When’s the next Nintendo movie? What’s up with John Leguizamo’s boycott? All your burning ‘Super Mario Bros.’ questions answered

Mario (voiced by Chris Pratt), Peach (Anya Taylor-Joy) and Toad (Keegan-Michael Key) star in The Super Mario Bros. Movie. (Photo: Courtesy Everett Collection)

Mario (voiced by Chris Pratt), Peach (Anya Taylor-Joy) and Toad (Keegan-Michael Key) star in The Super Mario Bros. Movie. (Photo: Courtesy Everett Collection)

You’d better believe there are plenty of “Wa-hoos!” echoing through the halls of Nintendo and Universal Studios right now. The Super Mario Bros. Movie easily stomped on all box-office rivals in its opening weekend, rocketing to the top of the charts as if it was shot out of a Barrel Cannon on DK Mountain. It’s a victory three decades in the making for the video game giant: The last time Mario and Luigi graced the big screen, they were played by the late Bob Hoskins and John Leguizamo, respectively, in the famously rejected (but maybe secretly great?) 1993 live-action movie.

And just like “Pac-Man Fever,” don’t expect Super Mario fever to break anytime soon. With no other PG-rated animated competition on the horizon until Rally Road Racers on May 12, the 92-minute film has the track clear for a lucrative run. Sequels and spinoffs featuring the titular brothers plus the franchise’s enormous supporting cast are also a given, not to mention other animated movies based on Nintendo properties. We know you’re curious about what’s in store for everyone’s favorite mushroom-chomping plumbers, and we’ve got your answers in the question blocks below.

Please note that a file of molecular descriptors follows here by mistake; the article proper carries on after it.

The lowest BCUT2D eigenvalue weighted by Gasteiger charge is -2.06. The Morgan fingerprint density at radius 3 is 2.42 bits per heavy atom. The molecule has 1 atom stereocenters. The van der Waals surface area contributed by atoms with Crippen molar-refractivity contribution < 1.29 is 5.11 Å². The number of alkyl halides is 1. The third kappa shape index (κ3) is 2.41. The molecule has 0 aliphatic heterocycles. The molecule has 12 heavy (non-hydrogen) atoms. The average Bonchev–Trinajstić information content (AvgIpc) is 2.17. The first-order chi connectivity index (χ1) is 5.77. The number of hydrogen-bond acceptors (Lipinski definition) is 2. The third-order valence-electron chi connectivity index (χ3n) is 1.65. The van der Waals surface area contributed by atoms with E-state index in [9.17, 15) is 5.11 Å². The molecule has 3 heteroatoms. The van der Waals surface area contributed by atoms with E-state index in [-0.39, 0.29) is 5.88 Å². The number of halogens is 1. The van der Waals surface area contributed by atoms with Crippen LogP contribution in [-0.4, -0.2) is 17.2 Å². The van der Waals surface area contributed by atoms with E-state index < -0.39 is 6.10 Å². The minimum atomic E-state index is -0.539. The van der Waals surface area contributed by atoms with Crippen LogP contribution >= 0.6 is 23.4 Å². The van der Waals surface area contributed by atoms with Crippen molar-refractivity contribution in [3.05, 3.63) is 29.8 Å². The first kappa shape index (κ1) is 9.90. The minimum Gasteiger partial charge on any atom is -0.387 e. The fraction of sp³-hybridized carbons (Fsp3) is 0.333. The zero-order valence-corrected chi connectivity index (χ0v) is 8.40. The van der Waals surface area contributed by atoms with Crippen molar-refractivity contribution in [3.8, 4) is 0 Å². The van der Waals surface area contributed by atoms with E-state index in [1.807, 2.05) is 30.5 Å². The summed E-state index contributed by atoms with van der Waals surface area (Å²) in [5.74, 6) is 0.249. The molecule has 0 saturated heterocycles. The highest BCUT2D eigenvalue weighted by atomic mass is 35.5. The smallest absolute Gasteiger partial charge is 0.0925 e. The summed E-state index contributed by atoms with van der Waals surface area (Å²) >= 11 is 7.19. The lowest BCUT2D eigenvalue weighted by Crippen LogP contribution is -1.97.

Just how many golden coins did Mario and Luigi collect this weekend anyway?

Super-siblings Mario (Chris Pratt) and Luigi (Charlie Day) fist bump in The Super Mario Bros. Movie. (Photo: Universal/Courtesy Everett Collection)

Super-siblings Mario (Chris Pratt) and Luigi (Charlie Day) fist bump in The Super Mario Bros. Movie. (Photo: Universal/Courtesy Everett Collection)

Put it this way… Peach’s Castle is gonna need a bigger vault. With a reported $377 million global gross — and $204.6 million in the U.S. alone — banked across its opening five-day speed run, The Super Mario Bros. Movie power-jumped over Transformers: Revenge of the Fallen to claim the super star for biggest five-day opening of all time domestically and is sitting behind Walt Disney’s Frozen 2 for the highest-grossing global bow for an animated feature. It’s also the biggest debut ever for Illumination Studios, the home of the Despicable Me and Sing franchises, and sped past 2016’s Warcraft to nab the trophy for the most lucrative start for a video game-based movie ever. Nothing but sunshine with stats like that.